The Secret Power in Feeling Helpless
One of the most crushing and crippling side effects of low self-esteem is the sense of helplessness with which it saddles us.
Hopelessness too, of course. But before hopelessness comes helplessness: that paralytic mixture of fear and resignation driving our belief that, whatever good, bad or incalculable thing awaits us around any corner, we will be tragically but blameworthily unequipped to handle it. Whether it's a new relationship, a health issue, a job interview or a banana split, the one thing we think we know for sure is that we cannot endure it unscathed if at all, much less emerge educated, victorious, enjoying ourselves and/or improved.
For those of us who struggle with self-loathing, helplessness is not just a feeling but a conviction—in every sense of that word.
But while we equate helplessness with weakness and powerlessness, and while we equate all three of these "nesses" with worthlessness, latent within that frightful tangle of emotions and reactions is a certain strength, a secret fuel. How can we learn to identify it, access it, cherish it and use it for positive change?
Start with this thought: What is self-loathing but negative energy? Horrible, sure, but energy still. And it's fierce. What if we simply saw this energy as energy? From that perspective, all those times when we cancelled engagements, overthought job interviews, let others make choices for us and called ourselves pigs for craving then eating those banana splits, we weren’t just sitting there! We were doing something.
Collectively speaking, we've spent years talking ourselves out of nearly experience we've been offered, and years regretting most of those experiences which we let ourselves undertake. Translate those "years" into some other form of measurement: voltage, say, or gallons or miles. All those bouts of won't-can't'-don't might have seemingly amounted to nothing, but look how much effort we poured into them: effort expended to create nothingness, as it were, but effort nonetheless.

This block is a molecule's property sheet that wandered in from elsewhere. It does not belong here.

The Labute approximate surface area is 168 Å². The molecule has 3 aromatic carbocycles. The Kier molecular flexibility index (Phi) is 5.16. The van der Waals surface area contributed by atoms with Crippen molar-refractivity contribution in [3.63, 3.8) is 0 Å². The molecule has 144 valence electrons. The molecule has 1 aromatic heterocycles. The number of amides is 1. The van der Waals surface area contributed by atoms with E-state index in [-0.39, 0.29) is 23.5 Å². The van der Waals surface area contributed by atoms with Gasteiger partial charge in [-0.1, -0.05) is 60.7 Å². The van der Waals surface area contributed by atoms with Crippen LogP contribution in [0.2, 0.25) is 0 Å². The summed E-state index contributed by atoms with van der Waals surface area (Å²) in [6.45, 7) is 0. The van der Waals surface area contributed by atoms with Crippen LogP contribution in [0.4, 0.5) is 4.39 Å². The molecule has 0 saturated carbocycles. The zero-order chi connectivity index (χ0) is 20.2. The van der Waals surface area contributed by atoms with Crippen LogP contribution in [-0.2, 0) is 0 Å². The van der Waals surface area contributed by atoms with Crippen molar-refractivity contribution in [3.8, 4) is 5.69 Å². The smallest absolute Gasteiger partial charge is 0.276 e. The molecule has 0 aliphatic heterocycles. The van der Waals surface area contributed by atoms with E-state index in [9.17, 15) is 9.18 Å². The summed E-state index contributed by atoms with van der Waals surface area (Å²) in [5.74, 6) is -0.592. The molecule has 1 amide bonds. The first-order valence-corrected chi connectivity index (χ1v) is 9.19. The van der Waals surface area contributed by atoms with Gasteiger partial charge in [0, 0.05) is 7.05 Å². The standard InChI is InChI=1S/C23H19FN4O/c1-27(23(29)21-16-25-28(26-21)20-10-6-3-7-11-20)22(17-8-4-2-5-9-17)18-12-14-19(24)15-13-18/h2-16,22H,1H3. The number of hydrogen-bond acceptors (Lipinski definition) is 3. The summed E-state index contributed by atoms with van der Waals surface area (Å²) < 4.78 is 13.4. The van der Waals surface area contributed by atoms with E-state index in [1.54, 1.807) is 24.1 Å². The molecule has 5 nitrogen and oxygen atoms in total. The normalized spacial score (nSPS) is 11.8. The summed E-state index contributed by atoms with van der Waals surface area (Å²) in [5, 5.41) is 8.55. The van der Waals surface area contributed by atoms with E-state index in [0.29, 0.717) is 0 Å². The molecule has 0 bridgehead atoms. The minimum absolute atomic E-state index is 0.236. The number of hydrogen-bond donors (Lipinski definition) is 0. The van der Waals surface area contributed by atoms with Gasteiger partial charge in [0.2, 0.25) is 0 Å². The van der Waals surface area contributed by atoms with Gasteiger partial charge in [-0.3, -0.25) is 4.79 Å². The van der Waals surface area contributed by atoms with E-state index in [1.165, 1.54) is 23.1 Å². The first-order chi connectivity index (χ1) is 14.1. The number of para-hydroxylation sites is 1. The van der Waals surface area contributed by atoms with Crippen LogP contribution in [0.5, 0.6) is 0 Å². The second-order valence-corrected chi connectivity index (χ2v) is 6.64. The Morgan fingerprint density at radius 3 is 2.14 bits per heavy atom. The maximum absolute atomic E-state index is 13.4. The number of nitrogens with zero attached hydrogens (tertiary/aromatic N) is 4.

Balking. Halting. Holding back. Self-criticism. Self-denial. Self-restraint. Sorrow. Our old pal regret. These are all emotions but also activities, mustering action and force. In fact, worrying so much about a budding friendship, possible career, imminent event or past conversation that we pace the floor, write countless texts that we delete before sending, cry on the shoulders of loved ones whose sweet compliments we heatedly refute and whose helpful advice we pointedly ignore is far more complicated and effortful than just winging it and hoping for the best.
Working ourselves into a frozen state of perceived helplessness is ... work.
And sustaining a sense of perceived powerlessness requires ... power.
Which makes our paralysis mainly illusory.
Our minds are quite active as we strive to guard ourselves against the pain of defeat which perceived helplessness makes us dread. In these oh-so-familiar moments, our self-loathing minds perform simultaneously two tasks that are vastly disparate yet both entail exquisite expertise. First, our minds spin elaborate fantasies spotlighting every possible worst-case scenario. Meanwhile, they're racing to calculate the risks.
Which makes us auteurs of the imagination and master statisticians. What skill!
What if in witnessing all the raw power and creativity that we typically expend on self-loathing, we started to see ourselves as capable of raw power and creativity? What if with new awareness we could harness this strength, redirect it, channel it and transform its substance into something else, focused perhaps outside us—on adventure, say, or empathy, or boundless curiosity?
Feeling your worst is not all that different from feeling your strongest. So let's own our strength.